Acids & Bases
If you had a choice between a glass of lemon juice or apple juice, most folks would pick the sweeter one – apple. Did you know that apples are loaded with malic acid, and are actually considered to be acidic? It’s just that there is so much more sugar in an apple than a lemon that your taste buds can be fooled. Here’s a scientific way (which is much more reliable) to tell how acidic something is.
Acids are sour tasting (like a lemon), bases are bitter (like unsweetened cocoa powder). Substances in the middle are more neutral, like water. Scientists use the pH (power of hydrogen, or potential hydrogen) scale to measure how acidic or basic something is. Hydrochloric acid registers at a 1, sodium hydroxide (drain cleaner) is a 14. Water is about a 7. pH levels tell you how acidic or alkaline (basic) something is, like dirt. If your soil is too acidic, your plants won’t attract enough hydrogen, and too alkaline attracts too many hydrogen ions. The right balance is usually somewhere in the middle (called ‘pH neutral’). Some plants change color depending on the level of acidity in the soil – hydrangeas turn pink in acidic soil and blue in alkaline soil.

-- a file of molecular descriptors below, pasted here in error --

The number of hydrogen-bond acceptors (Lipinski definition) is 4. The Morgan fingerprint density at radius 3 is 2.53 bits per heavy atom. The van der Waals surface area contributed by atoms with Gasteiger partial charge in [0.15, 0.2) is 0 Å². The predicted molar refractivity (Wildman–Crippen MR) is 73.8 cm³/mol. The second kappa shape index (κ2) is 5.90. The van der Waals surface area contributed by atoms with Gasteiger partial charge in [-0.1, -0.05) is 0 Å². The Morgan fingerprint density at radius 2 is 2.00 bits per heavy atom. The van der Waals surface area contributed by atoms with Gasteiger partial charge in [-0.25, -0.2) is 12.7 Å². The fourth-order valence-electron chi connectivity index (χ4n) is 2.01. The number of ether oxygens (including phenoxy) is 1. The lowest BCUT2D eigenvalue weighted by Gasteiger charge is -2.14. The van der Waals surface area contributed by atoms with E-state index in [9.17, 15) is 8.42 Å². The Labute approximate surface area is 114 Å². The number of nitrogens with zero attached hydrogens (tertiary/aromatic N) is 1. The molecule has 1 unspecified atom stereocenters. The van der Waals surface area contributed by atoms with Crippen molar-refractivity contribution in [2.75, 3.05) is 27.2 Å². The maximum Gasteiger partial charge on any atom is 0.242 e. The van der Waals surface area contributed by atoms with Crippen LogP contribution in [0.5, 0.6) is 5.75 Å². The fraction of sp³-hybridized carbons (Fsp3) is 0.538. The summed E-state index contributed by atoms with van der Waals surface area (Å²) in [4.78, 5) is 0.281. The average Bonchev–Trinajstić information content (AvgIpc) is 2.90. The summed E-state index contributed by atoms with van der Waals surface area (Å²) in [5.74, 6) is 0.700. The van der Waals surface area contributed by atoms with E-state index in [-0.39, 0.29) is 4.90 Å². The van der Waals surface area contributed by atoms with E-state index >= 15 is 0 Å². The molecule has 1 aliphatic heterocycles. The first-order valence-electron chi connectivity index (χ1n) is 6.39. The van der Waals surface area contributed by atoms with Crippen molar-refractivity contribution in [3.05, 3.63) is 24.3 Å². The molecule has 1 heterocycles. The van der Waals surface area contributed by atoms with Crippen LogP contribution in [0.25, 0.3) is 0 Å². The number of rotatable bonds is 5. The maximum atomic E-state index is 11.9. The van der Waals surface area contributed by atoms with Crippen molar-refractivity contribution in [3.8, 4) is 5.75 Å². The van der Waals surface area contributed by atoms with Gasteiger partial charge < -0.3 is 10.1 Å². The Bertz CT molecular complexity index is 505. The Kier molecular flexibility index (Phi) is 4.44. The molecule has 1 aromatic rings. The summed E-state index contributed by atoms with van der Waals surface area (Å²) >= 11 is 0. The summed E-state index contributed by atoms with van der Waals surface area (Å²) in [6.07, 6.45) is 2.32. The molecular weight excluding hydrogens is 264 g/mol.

There are many different kinds of acids: citric acid (in a lemon), tartaric acid (in white wine), malic acid (in apples), acetic acid (in vinegar), and phosphoric acid (in cola drinks). The battery acid in your car is a particularly nasty acid called sulfuric acid that will eat through your skin and bones. Hydrochloric acid is found in your stomach to help digest food, and nitric acid is used to make dyes in fabrics as well as fertilizer compounds.
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